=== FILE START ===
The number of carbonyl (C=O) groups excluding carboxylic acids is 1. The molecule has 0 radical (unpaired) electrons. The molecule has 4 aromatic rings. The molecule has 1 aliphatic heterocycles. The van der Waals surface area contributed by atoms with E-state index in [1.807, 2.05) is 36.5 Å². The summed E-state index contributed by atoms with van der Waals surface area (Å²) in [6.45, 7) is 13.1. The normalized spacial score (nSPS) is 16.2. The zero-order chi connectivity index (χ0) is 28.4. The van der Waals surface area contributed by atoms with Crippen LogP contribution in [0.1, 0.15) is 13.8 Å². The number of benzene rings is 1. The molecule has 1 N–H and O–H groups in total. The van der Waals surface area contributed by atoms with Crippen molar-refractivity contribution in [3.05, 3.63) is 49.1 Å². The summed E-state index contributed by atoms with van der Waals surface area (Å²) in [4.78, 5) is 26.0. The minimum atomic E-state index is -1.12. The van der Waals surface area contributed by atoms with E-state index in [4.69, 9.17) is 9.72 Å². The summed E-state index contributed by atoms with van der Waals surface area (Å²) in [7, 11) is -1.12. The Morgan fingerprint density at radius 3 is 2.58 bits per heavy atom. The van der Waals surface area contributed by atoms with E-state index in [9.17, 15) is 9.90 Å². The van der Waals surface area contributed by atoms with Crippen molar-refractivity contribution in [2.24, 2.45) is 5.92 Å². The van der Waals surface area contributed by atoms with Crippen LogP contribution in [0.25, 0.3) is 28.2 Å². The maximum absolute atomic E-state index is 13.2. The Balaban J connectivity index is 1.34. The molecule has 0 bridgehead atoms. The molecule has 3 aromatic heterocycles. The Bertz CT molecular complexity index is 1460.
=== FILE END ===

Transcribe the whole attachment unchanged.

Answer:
The number of carbonyl (C=O) groups excluding carboxylic acids is 1. The molecule has 0 radical (unpaired) electrons. The molecule has 4 aromatic rings. The molecule has 1 aliphatic heterocycles. The van der Waals surface area contributed by atoms with E-state index in [1.807, 2.05) is 36.5 Å². The summed E-state index contributed by atoms with van der Waals surface area (Å²) in [6.45, 7) is 13.1. The normalized spacial score (nSPS) is 16.2. The zero-order chi connectivity index (χ0) is 28.4. The van der Waals surface area contributed by atoms with Crippen LogP contribution in [0.1, 0.15) is 13.8 Å². The number of benzene rings is 1. The molecule has 1 N–H and O–H groups in total. The van der Waals surface area contributed by atoms with Crippen molar-refractivity contribution in [3.05, 3.63) is 49.1 Å². The summed E-state index contributed by atoms with van der Waals surface area (Å²) in [4.78, 5) is 26.0. The minimum atomic E-state index is -1.12. The van der Waals surface area contributed by atoms with E-state index in [4.69, 9.17) is 9.72 Å². The summed E-state index contributed by atoms with van der Waals surface area (Å²) in [7, 11) is -1.12. The Morgan fingerprint density at radius 3 is 2.58 bits per heavy atom. The van der Waals surface area contributed by atoms with E-state index in [9.17, 15) is 9.90 Å². The van der Waals surface area contributed by atoms with Crippen molar-refractivity contribution in [2.24, 2.45) is 5.92 Å². The van der Waals surface area contributed by atoms with Crippen LogP contribution in [0.25, 0.3) is 28.2 Å². The maximum absolute atomic E-state index is 13.2. The Balaban J connectivity index is 1.34. The molecule has 0 bridgehead atoms. The molecule has 3 aromatic heterocycles. The Bertz CT molecular complexity index is 1460.